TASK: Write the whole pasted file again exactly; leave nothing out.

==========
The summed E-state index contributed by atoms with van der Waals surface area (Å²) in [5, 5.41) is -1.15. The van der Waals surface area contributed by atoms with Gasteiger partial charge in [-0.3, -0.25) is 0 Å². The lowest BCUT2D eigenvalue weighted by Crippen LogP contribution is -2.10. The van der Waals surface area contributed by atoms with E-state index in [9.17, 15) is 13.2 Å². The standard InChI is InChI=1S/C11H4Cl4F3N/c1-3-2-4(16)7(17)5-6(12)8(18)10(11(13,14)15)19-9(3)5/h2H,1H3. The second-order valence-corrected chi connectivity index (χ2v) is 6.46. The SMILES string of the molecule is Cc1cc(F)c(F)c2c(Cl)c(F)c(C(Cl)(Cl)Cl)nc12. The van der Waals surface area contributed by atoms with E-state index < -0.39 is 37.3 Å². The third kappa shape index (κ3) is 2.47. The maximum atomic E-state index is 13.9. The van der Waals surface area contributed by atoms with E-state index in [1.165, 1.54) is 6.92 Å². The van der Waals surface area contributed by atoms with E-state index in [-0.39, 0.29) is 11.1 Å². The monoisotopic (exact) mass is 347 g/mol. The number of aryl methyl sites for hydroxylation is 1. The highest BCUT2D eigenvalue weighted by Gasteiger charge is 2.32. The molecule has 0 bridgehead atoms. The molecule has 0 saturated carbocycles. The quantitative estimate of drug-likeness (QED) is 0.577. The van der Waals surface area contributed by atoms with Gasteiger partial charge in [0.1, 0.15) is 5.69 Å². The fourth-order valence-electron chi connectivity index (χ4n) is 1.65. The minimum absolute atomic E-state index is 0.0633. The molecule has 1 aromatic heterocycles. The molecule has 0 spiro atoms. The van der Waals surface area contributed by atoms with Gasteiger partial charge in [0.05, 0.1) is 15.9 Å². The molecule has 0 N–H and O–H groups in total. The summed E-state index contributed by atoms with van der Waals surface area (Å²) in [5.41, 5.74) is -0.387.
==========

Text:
The summed E-state index contributed by atoms with van der Waals surface area (Å²) in [5, 5.41) is -1.15. The van der Waals surface area contributed by atoms with Gasteiger partial charge in [-0.3, -0.25) is 0 Å². The lowest BCUT2D eigenvalue weighted by Crippen LogP contribution is -2.10. The van der Waals surface area contributed by atoms with E-state index in [9.17, 15) is 13.2 Å². The standard InChI is InChI=1S/C11H4Cl4F3N/c1-3-2-4(16)7(17)5-6(12)8(18)10(11(13,14)15)19-9(3)5/h2H,1H3. The second-order valence-corrected chi connectivity index (χ2v) is 6.46. The SMILES string of the molecule is Cc1cc(F)c(F)c2c(Cl)c(F)c(C(Cl)(Cl)Cl)nc12. The van der Waals surface area contributed by atoms with E-state index < -0.39 is 37.3 Å². The third kappa shape index (κ3) is 2.47. The maximum atomic E-state index is 13.9. The van der Waals surface area contributed by atoms with E-state index in [1.165, 1.54) is 6.92 Å². The van der Waals surface area contributed by atoms with E-state index in [-0.39, 0.29) is 11.1 Å². The monoisotopic (exact) mass is 347 g/mol. The number of aryl methyl sites for hydroxylation is 1. The highest BCUT2D eigenvalue weighted by Gasteiger charge is 2.32. The molecule has 0 bridgehead atoms. The molecule has 0 saturated carbocycles. The quantitative estimate of drug-likeness (QED) is 0.577. The van der Waals surface area contributed by atoms with Gasteiger partial charge in [0.1, 0.15) is 5.69 Å². The fourth-order valence-electron chi connectivity index (χ4n) is 1.65. The minimum absolute atomic E-state index is 0.0633. The molecule has 1 aromatic heterocycles. The molecule has 0 spiro atoms. The van der Waals surface area contributed by atoms with Gasteiger partial charge in [0.05, 0.1) is 15.9 Å². The molecule has 0 N–H and O–H groups in total. The summed E-state index contributed by atoms with van der Waals surface area (Å²) in [5.41, 5.74) is -0.387.